Eddie Izzard began his American tour, “Stripped”, at Boston's Orpheum Theater, April 28 - 30, 2008 Orpheum Theater 1 Hamilton Place, Boston, MA 02108
Intelligent, rakish humor that doesn’t rely on bodily functions, bathroom activities, or saturated sexual innuendo is hard to come by in America. Which is exactly why an Eddie Izzard show is so refreshing. When he walks onto the stage and gets around to saying. “Tonight, we’re going to talk about… EVERYTHING!” he means it. All 4 billion years of the earth's history.
The next two hours were spent with Izzard cobbling together an oddball pastiche of comedy, history, and general clowning around. Wrap culture, language, and religion in tinfoil, set it in the microwave, and you have an Eddie Izzard show.
Watch Izzard mime about God using a crème brulee torch to create the earth or boil down the Ten Commandments to its essentials. Marvel at his downright courage to say. “Y’know, all we need is one commandment: Be kind to one another.” There is slight pause while he makes sure you registered that. Then a sharp left turn in which he acts out Moses trying to hold back the sea, or dinosaurs with little hands singing from hymnals in church, or Darwin's theory of evolution - "Monkey, monkey, monkey, monkey, monkey, monkey, monkey, you!"
Eddie Izzard is an updated Monty Python, crossed with Steve Martin and Richard Pryor. The English actor has a general idea of what he’s driving at but is so busy looking out the window that he gets gloriously lost amongst the trees along the way. A conversation about the existence of God might be interrupted by whipping out his iPhone to look up the definition of soup - which might been on the menu of the Jesus's Last Supper, “It’s all here on Wikipedia, you know.” And we do.
Using part of that detour as a running joke for the rest of the night, he gets a nearly Pavlovian response of laughter when he’ll pause and utter, “Soup!”
This is the first stop of his three-month American tour of “Stripped”. By the end of the tour he’ll have shaped and somewhat tamed the show into what will become his second HBO special. The first, “Dress to Kill” (in which the cross-dressing comedian sports lipstick and black pumps), put his name on the map in 1999 and won him two Emmy Awards.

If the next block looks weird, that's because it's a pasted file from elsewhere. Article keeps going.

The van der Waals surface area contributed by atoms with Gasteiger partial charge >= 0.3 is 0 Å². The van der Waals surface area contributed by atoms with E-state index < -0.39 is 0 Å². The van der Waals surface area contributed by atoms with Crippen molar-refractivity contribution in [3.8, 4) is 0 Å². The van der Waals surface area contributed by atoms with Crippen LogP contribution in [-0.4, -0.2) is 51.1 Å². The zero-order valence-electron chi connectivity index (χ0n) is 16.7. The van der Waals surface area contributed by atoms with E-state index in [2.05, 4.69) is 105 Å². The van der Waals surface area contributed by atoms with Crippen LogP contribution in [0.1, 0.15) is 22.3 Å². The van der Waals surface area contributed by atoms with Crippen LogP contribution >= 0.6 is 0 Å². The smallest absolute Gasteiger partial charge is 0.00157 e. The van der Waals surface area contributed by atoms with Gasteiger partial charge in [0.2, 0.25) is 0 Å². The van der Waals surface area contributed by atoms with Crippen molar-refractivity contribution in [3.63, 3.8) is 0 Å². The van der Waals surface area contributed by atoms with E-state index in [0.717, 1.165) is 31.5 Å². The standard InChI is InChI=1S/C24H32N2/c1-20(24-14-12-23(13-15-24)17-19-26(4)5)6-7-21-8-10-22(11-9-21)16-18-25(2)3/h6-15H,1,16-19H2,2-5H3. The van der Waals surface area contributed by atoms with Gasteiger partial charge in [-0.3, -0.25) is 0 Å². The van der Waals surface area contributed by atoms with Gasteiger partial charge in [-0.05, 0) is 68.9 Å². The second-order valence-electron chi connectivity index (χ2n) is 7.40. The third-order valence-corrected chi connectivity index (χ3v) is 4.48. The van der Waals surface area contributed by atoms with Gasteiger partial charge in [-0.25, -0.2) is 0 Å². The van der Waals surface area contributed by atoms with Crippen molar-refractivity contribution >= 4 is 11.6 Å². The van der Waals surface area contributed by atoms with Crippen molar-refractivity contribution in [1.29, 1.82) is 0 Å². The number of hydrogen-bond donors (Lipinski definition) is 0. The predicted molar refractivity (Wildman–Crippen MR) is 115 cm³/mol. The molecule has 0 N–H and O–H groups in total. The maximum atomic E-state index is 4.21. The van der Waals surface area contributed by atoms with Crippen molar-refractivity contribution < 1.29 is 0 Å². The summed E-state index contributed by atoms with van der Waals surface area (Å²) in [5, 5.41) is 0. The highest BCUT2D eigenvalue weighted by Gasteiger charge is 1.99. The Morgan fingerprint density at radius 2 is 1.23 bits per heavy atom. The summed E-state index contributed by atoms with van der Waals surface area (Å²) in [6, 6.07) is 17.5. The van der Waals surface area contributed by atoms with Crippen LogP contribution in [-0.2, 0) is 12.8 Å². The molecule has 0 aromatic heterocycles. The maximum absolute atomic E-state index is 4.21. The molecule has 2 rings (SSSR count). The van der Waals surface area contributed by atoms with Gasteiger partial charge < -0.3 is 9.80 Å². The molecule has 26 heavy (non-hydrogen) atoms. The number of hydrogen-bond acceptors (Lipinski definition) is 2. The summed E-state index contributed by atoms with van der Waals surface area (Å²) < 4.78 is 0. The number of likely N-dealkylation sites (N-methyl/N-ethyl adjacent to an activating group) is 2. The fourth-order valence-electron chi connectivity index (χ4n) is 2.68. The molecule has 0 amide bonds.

Izzard plays dodge ball with the ideas that streak into his brain. His stream of consciousness delivery is a three ring circus in which he is the daring young man on the flying trapeze, the tightrope walker, and one of the clowns squeezing out of the tiny car all at the same time. That’s a nearly death defying trick for a comedian working without a net on new material.
He took dozens of detours on his 4 billion year history tour about Everything. Aside from a few well-timed F words, the show was muscled along on brain cells, not testosterone. You just don’t realize how starved you are for stimulating comedy until you’ve heard this man in concert.
Youtube has bunches of Izzard's stuff from "Dress to Kill"
Whizzin’ Musical by Ryan Landry and Billy Hough Directed by Ryan Landry and Rick Park Set, Windsor Newton, Costumes, Scott Martino Presented by the Gold Dust Ophans At Machine, through May 24, Tickets $28, 866-811-4111 or theatermania.com Running time 2 hrs 15 min including fifteen minute intermission
It’s not that often you can see a true-blue campy drag show in Beantown. OK, the black walled basement of Machine on way upper Boylston Street is not exactly the Theater District. And Whizzin’, with book and lyrics by Ryan Landry and Billy Hough, is not a family musical. It’s the raunchy, over the top, un-self-conscious fun that a gay-themed production should be.
When the 6’2” black-clad, tattooed bouncer greeted me at the entrance to Machine last night with a “Hi, Honey,” I knew I wasn’t in Kansas any more.